Written and Directed by: Roger Donaldson
Starring: Anthony Hopkins, Annie Whittle, Diane Ladd, Chris Williams.
Rated: PG-13 for brief language, drug use and a sexual reference.
Parental Notes: This film ought to be fine for preteens and older. There are a handful of sexual references – Burt was an attractive old fellow, after all – but nothing graphic is shown. The drug references and language are likewise mild. There are some scary sequences involving motorcycle racing, so it may be too intense for younger children.
Burt Munro (Anthony Hopkins) was a dedicated, passionate man. He gave up everything in pursuit of his dream: to make his 1920 Indian motorcycle the fastest of its kind. Born in Invercargill, New Zealand, near the turn of the century, Munro is a folk hero known to his countrymen and to speed enthusiasts, but few others. “The World’s Fastest Indian,” a film about his life, may change that.
As the film begins, the old New Zealander is living off his pension, sleeping in a glorified shed on a cot next to his motorcycle. He’s always dreamed of taking it out to the Bonneville Salt Flats in Utah for Speed Week, when speed demons test their vehicles in a dry lakebed, but the trip is impossibly far. Then he has a heart attack and realizes if he doesn’t do it soon, he might never do it at all.
Getting to Bonneville winds up being quite an odyssey. First Burt has to raise enough money to get there by boat. Then he has to make it from Los Angeles, where his ship lands, to Bonneville. He meets many people and gets into and out of various sorts of trouble until he finally makes it to Bonneville – only to be told that he should have registered weeks ago. Still, he’s armed with the two things that got him out there to begin with: his charm and ability to make friends.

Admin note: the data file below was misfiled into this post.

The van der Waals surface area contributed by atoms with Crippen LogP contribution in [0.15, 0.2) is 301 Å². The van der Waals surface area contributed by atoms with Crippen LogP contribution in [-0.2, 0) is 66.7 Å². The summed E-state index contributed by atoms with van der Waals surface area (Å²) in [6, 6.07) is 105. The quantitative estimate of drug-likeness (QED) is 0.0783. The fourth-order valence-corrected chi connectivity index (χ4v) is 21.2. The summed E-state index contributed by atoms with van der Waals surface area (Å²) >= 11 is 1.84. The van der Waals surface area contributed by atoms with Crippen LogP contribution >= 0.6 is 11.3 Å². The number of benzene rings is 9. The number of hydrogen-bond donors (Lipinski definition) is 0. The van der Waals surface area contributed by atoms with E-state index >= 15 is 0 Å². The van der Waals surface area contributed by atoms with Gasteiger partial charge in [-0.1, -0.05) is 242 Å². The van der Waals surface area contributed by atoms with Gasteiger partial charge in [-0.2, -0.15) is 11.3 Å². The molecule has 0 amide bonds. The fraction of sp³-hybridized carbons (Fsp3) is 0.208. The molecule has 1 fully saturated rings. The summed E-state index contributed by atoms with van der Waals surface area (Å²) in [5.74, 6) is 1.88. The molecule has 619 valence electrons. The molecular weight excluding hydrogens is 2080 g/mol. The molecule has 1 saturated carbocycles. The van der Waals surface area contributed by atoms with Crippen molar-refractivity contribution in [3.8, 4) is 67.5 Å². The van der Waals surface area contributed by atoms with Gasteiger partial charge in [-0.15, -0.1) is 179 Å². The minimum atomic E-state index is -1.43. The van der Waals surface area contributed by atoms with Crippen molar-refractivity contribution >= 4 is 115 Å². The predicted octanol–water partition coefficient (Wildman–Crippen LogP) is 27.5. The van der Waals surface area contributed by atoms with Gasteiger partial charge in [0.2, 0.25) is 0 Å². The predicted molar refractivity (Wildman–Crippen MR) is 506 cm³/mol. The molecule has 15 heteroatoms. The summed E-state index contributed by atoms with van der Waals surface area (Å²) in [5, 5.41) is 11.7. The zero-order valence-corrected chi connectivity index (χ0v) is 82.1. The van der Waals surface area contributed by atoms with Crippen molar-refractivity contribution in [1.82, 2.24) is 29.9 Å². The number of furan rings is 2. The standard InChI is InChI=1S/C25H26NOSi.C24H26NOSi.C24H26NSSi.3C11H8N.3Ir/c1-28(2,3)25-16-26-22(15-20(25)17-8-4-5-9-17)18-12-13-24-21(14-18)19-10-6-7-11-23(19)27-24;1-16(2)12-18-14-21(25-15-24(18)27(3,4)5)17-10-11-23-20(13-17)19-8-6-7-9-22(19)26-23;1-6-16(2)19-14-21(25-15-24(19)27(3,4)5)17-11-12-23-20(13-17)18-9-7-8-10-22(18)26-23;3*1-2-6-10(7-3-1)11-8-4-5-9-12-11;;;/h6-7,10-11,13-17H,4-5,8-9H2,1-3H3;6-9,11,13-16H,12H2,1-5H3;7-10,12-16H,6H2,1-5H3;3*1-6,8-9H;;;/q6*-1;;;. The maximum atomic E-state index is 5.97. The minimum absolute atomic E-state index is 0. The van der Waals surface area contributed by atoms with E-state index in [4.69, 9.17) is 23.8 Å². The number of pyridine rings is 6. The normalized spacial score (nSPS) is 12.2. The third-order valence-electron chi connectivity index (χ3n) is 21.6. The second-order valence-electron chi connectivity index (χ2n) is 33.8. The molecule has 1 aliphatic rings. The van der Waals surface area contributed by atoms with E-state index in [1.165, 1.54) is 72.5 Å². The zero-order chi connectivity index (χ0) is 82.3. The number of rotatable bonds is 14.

It’s a matter of history that Burt made it to Bonneville and set the land speed record on his old bike, in defiance of everyone’s expectations. Under its shiny red siding, the bike looks like a junk heap, with antiquated brakes, no safety equipment, and everything from an old hinge to a brandy cork holding it together. Even so, Burt takes the contraption he affectionately calls “the old girl” and together they shoot across the desert at over two hundred miles per hour. We know Burt will make it – he’s a hero, and this is no tragic tale of failed and broken dreams.
It’s not the suspense of whether or not Burt will live his dream that draws us into the film, it’s Burt himself. The crazy old codger is impossibly sweet, modest, and determined, and so charming that it’s nigh impossible not to like him. We know he will find a way to run his motorcycle and break that record, one way or another. Police officers who pull him over, officials who tell him he can’t pass safety inspection, and all the other disbelievers will be won over, just as we were.
Hopkins is in top form here, and it’s easy to forget while watching him that he’s played frightening, intelligent, cold-hearted men in the past. He inhabits Burt Munro so completely that he doesn’t even seem to be acting. Burt is a bit deaf, a bit muddled at times, and Hopkins brings both the characters old-man mannerisms and his passion to life on the screen. He has a fine supporting cast, which helps, but this is Hopkins’ film.
“The World’s Fastest Indian” is a appealing film. It may not be a groundbreaking tale, but it is a solid entry in the classic genre of a man accomplishing his goal against all odds. Hopkins’ performance is delightful, and his Burt has so much charm that the movie as a whole is as hard to dislike as the old man himself.